Again referring to FIG. 2, the digital micromirror device 4 has a protection glass 4 d to protect the micromirrors 4 a and 4 b, and gaps 4 e exist between the micromirrors 4 a and 4 b. Therefore, the rays of reflected light that travel along a reflection axis 24, but they are weak, are produced from the protection glass 4 d and the gaps 4 e, and it becomes rays of stray light. Since the reflection axis 24 does not coincide with the illumination axis 15, but makes a smaller angle to the illumination axis than the retraction axis 21, rays of reflected light reflected near the illumination axis 15 may possibly becomes rays of stray light and be led to the field stop projection lens 5. Since the rays of stray light do not concern the control of the micromirrors 4 a and 4 b, it is produced even if the micromirrors 4 a and 4 b are in the off positions.

On the other hand, since the shutter 16 is provided on the illumination axis 15 between the light source 1 and the digital micromirror device 4, the shutter 16 completely prevents transmission of the rays of illumination light from the light source 1 when the shutter 16 is closed. Therefore, the rays of illumination light from the light source 1 are not led to the digital micromirror device 4. Opening and closing of the shutter 16 are cooperated with the control over the digital micromirror device 4 by the drive controller 20. Specifically, the drive controller 20 controls the inclination angle ±α of the micromirrors 4 a and 4 b so that only the observation areas of the specimen 9 are illuminated with the shutter 16 being closed, and then opens the shutter 16.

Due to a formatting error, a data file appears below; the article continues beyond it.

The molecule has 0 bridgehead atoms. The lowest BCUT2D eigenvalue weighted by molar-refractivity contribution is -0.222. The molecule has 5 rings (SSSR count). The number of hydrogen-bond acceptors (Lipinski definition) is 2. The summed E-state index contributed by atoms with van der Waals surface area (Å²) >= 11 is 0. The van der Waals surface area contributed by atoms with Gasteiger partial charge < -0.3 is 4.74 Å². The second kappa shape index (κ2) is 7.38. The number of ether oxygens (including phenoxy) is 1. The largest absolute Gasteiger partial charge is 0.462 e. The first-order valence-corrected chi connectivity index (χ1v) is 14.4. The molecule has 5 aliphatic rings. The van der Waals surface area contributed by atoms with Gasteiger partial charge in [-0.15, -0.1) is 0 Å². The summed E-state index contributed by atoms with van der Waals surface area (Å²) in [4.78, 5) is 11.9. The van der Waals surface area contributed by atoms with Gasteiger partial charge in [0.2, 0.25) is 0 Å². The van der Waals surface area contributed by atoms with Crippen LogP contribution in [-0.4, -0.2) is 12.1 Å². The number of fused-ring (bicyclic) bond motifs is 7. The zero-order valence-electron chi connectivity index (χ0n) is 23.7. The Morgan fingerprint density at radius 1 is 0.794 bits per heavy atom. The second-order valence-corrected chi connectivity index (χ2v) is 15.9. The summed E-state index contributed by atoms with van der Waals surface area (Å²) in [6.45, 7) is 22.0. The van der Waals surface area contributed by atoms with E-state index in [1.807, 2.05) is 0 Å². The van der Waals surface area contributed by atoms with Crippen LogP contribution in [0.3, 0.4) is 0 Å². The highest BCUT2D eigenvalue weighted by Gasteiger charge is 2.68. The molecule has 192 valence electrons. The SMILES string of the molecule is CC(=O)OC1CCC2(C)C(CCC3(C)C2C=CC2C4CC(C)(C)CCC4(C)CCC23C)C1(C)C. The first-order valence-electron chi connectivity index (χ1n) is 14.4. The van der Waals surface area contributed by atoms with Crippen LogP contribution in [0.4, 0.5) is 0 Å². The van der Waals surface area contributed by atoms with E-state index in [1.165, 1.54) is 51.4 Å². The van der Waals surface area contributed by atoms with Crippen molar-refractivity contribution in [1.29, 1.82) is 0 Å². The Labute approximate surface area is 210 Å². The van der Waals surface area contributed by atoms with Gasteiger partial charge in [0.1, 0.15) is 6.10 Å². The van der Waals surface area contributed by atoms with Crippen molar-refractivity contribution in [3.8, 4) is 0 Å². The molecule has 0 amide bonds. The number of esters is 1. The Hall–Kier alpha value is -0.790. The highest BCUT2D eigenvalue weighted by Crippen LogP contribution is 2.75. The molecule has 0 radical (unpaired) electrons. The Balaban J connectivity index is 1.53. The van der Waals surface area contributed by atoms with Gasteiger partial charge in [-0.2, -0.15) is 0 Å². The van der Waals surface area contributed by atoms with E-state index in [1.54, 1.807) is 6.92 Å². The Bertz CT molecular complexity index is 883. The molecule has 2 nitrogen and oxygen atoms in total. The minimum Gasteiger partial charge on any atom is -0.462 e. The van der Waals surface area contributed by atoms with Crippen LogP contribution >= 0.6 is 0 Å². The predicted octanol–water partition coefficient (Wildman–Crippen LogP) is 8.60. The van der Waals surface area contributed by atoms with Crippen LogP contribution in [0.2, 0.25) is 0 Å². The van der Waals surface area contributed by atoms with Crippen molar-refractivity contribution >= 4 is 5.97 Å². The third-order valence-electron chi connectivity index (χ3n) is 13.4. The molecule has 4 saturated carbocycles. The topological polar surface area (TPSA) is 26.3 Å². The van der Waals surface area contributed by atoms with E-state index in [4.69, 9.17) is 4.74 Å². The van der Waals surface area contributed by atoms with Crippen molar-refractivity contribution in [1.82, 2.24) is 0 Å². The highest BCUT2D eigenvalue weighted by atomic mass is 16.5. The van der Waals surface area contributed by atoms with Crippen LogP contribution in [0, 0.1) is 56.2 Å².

In this embodiment, as described above, since the rays of illuminated light directed from the light source 1 toward the digital micromirror device 4 is prevented when the shutter 16 is closed, the rays of stray light are not produced from the digital micromirror device 4 irrespective of the positions of the micromirrors 4 a and 4 b. Therefore, the shutter 16 is closed when the rays of illumination light does not have to be applied to the specimen 9, and the shutter 16 is opened only for a necessary period of time when the rays of illumination light are applied to the specimen 9. As a result, it is possible to completely prevent the rays of illumination light from being accidentally applied to the specimen 9.

The microscope 101 according to the first embodiment is used for, e.g., FRAP observation. This FRAP observation is an observation method by which a visual field is partially subjected to discoloration and movement of materials in a cell is observed by utilizing its restoration state. A description will now be given as to an example of a flow when performing FRAP observation by using the microscope 101 according to the first embodiment.

  • (1) Start observation.
  • (2) Close the shutter 16.
  • (3) Prepare an observation method (fluorescence observation, phase difference observation) in accordance with observation areas of a target (which will be described as fluorescence observation).
  • (4) Mount the specimen 9 on the stage 30.
  • (5) Instruct start of preliminary observation.